Whatever you now find weird, ugly, uncomfortable and nasty about a new medium will surely become its signature. CD distortion, the jitteriness of digital video, the crap sound of 8-bit – all of these will be cherished and emulated as soon as they can be avoided. It’s the sound of failure: so much modern art is the sound of things going out of control, of a medium pushing to its limits and breaking apart. The distorted guitar sound is the sound of something too loud for the medium supposed to carry it. The blues singer with the cracked voice is the sound of an emotional cry too powerful for the throat that releases it. The excitement of grainy film, of bleached-out black and white, is the excitement of witnessing events too momentous for the medium assigned to record them.
– Brian Eno, A Year with Swollen Appendices
Kevin Smith shot Clerks in black-and-white because black-and-white film was cheaper than colour. You could probably guess that, because it’s not lit properly for black-and-white. It doesn’t look like a classic Hollywood movie: it looks like security camera footage, particularly because the film’s camerawork is so simple and basic, consisting mainly of static medium shots of characters talking to each other.
If some established and acclaimed auteur with money to burn made Clerks, deliberate and purposeful, it would be easier to recognise its brilliance. Even if I’m not talking about the people who actually made the film and made the decisions, I still find myself reaching for the language of on purpose, as if the artist has to consciously put something into a piece of art for it to be really there. Clerks looks like security camera footage, and that’s perfect for a film set almost entirely in a convenience store and a video store: it both makes everything seem relentlessly ordinary and makes us feel like we’re seeing something we’re not supposed to. But since it only looks that way because it was cheaper, it’s harder to talk about. The shutters are closed because they could only film at night, when the store was closed, and accounting for that within the story both creates one of film’s most striking images – “I assure you, we’re open” written on a sheet with shoe polish hanging on the storefront – and contributes to a feeling of claustrophobia in what is basically a bottle-movie. They weren’t able to film the scene Smith had written where Randal knocks over the coffin at a wake, and it’s so much funnier just to hear Dante describe it after it happens.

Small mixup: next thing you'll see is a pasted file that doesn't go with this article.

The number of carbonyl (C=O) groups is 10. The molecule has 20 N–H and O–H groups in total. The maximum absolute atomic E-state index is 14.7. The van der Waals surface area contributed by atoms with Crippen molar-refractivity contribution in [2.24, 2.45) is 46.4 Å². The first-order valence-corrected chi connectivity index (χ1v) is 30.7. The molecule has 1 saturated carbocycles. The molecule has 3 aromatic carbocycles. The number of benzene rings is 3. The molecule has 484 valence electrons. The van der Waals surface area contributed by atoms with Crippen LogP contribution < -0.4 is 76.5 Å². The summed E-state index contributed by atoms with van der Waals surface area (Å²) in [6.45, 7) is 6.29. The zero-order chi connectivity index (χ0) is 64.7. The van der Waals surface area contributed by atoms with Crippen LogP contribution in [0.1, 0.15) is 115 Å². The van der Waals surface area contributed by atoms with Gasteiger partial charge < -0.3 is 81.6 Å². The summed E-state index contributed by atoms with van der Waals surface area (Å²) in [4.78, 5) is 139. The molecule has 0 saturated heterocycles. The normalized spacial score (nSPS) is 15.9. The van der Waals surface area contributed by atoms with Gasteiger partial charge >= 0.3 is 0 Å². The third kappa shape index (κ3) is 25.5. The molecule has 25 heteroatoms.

Clerks is a film made brilliant by limitation and circumstance. It’s an accidental masterpiece, and the accidental part doesn’t diminish the masterpiece part.
In the second season of Bojack Horseman, Bojack is cast as the lead in a film: initially it’s a serious drama, but it’s changed significantly to test better with audiences, and so Bojack ends up going AWOL from production for months. When he returns to LA, he discovers the film has been finished without him: they created a computer-generated version of him based on a full-body scan he was made to take at the start of filming. Not only was the CGI Bojack used in additional scenes filmed when Bojack disappeared, but it was inserted into every frame filmed with the real Bojack to replace him. In the end product, Bojack doesn’t appear at all, just a digital copy of him.
The critics call it the best performance of his career.
When I first watched this episode in 2015, it seemed like comic exaggeration. When actors sign up to big movies, they often sign away much more than just their performance – like their likeness to be used for toys and merchandise – and have no recourse when the film they thought they were making turns out to be something else entirely. It was funny because, like most of Bojack Horseman’s best jokes, it was absurdist with a current of real-world melancholy underneath.
A year later, Rogue One: A Star Wars Story came out.
Pretty much the only time you’ll hear someone mention the canon in the year of our Lord 2019 is to explain why it’s bullshit: the canon is a bunch of stuff made by old or dead white dudes that a bunch of other old or dead white dudes decided was important, and everything outside of the canon is deemed, by implication, not important or worthwhile or particularly good. The canon is the epitome of cultural elitism; any English undergrad can tell you all about it.
The idea of a canon comes from the Bible, with the books deemed good, important and true being preserved and assembled as part of the Biblical canon, and other writings – like the gospel where the cross is a character that talks, or ones about Jesus as a kid – getting left on the cutting room floor. The idea of a literary canon is a kind of outgrowth from this: collecting the good and important works of literature – Homer, Dante, Chaucer, Shakespeare – as the ones worthy of study, the ones any educated person should be expected to have read. The literary canon is the stuff you’re supposed to read in school or college, but probably didn’t. There are tons of very legitimate criticisms of what makes up the literary canon: it tends to be disproportionately male – Jane Austen, the Bronte sisters, and Virginia Woolf would be the big exceptions when it comes to novelists – and almost exclusively white, and the people who decide what gets deemed canonical (academics and critics) have similar demographic problems. But the big difference between the Biblical canon and the literary canon is that there is no official list of classic books, with everything else likely to be lost or destroyed. The literary canon is necessarily in flux. When Herman Melville died, he was an obscure writer living in poverty, but a few decades later some hip literary types in New York realised no, wait, Moby-Dick is really good, actually, and now here we are.